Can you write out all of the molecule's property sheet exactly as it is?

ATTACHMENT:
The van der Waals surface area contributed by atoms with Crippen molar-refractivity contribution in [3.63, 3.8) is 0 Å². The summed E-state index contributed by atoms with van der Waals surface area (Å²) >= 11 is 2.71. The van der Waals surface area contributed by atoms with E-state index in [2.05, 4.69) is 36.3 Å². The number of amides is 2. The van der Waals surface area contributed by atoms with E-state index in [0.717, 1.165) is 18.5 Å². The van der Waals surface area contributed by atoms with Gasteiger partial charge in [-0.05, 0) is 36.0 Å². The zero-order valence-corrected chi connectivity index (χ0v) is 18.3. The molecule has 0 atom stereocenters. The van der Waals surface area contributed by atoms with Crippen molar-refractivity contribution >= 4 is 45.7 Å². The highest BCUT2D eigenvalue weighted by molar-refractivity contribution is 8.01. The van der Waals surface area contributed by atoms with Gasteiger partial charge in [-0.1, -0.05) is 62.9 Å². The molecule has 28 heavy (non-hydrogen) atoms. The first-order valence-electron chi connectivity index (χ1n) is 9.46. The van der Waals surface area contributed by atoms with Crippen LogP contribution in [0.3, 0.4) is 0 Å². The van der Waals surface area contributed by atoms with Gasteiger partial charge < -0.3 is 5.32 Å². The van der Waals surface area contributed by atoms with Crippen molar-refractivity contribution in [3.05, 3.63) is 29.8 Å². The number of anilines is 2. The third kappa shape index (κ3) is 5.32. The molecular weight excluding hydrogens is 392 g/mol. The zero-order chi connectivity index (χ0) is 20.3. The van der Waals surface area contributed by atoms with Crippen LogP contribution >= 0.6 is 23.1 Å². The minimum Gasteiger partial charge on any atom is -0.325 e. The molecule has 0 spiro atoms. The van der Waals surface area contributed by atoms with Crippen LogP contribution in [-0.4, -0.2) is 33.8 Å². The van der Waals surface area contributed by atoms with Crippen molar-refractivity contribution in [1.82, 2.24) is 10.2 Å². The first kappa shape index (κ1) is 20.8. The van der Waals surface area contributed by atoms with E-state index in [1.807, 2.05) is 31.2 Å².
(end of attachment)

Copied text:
The van der Waals surface area contributed by atoms with Crippen molar-refractivity contribution in [3.63, 3.8) is 0 Å². The summed E-state index contributed by atoms with van der Waals surface area (Å²) >= 11 is 2.71. The van der Waals surface area contributed by atoms with E-state index in [2.05, 4.69) is 36.3 Å². The number of amides is 2. The van der Waals surface area contributed by atoms with E-state index in [0.717, 1.165) is 18.5 Å². The van der Waals surface area contributed by atoms with Gasteiger partial charge in [-0.05, 0) is 36.0 Å². The zero-order valence-corrected chi connectivity index (χ0v) is 18.3. The molecule has 0 atom stereocenters. The van der Waals surface area contributed by atoms with Crippen molar-refractivity contribution >= 4 is 45.7 Å². The highest BCUT2D eigenvalue weighted by molar-refractivity contribution is 8.01. The van der Waals surface area contributed by atoms with Gasteiger partial charge in [-0.1, -0.05) is 62.9 Å². The molecule has 28 heavy (non-hydrogen) atoms. The first-order valence-electron chi connectivity index (χ1n) is 9.46. The van der Waals surface area contributed by atoms with Crippen LogP contribution in [0.3, 0.4) is 0 Å². The van der Waals surface area contributed by atoms with Gasteiger partial charge < -0.3 is 5.32 Å². The van der Waals surface area contributed by atoms with Crippen molar-refractivity contribution in [3.05, 3.63) is 29.8 Å². The number of anilines is 2. The third kappa shape index (κ3) is 5.32. The molecular weight excluding hydrogens is 392 g/mol. The zero-order chi connectivity index (χ0) is 20.3. The van der Waals surface area contributed by atoms with Crippen LogP contribution >= 0.6 is 23.1 Å². The minimum Gasteiger partial charge on any atom is -0.325 e. The molecule has 0 spiro atoms. The van der Waals surface area contributed by atoms with Crippen LogP contribution in [-0.4, -0.2) is 33.8 Å². The van der Waals surface area contributed by atoms with Crippen molar-refractivity contribution in [1.82, 2.24) is 10.2 Å². The first kappa shape index (κ1) is 20.8. The van der Waals surface area contributed by atoms with E-state index in [1.807, 2.05) is 31.2 Å².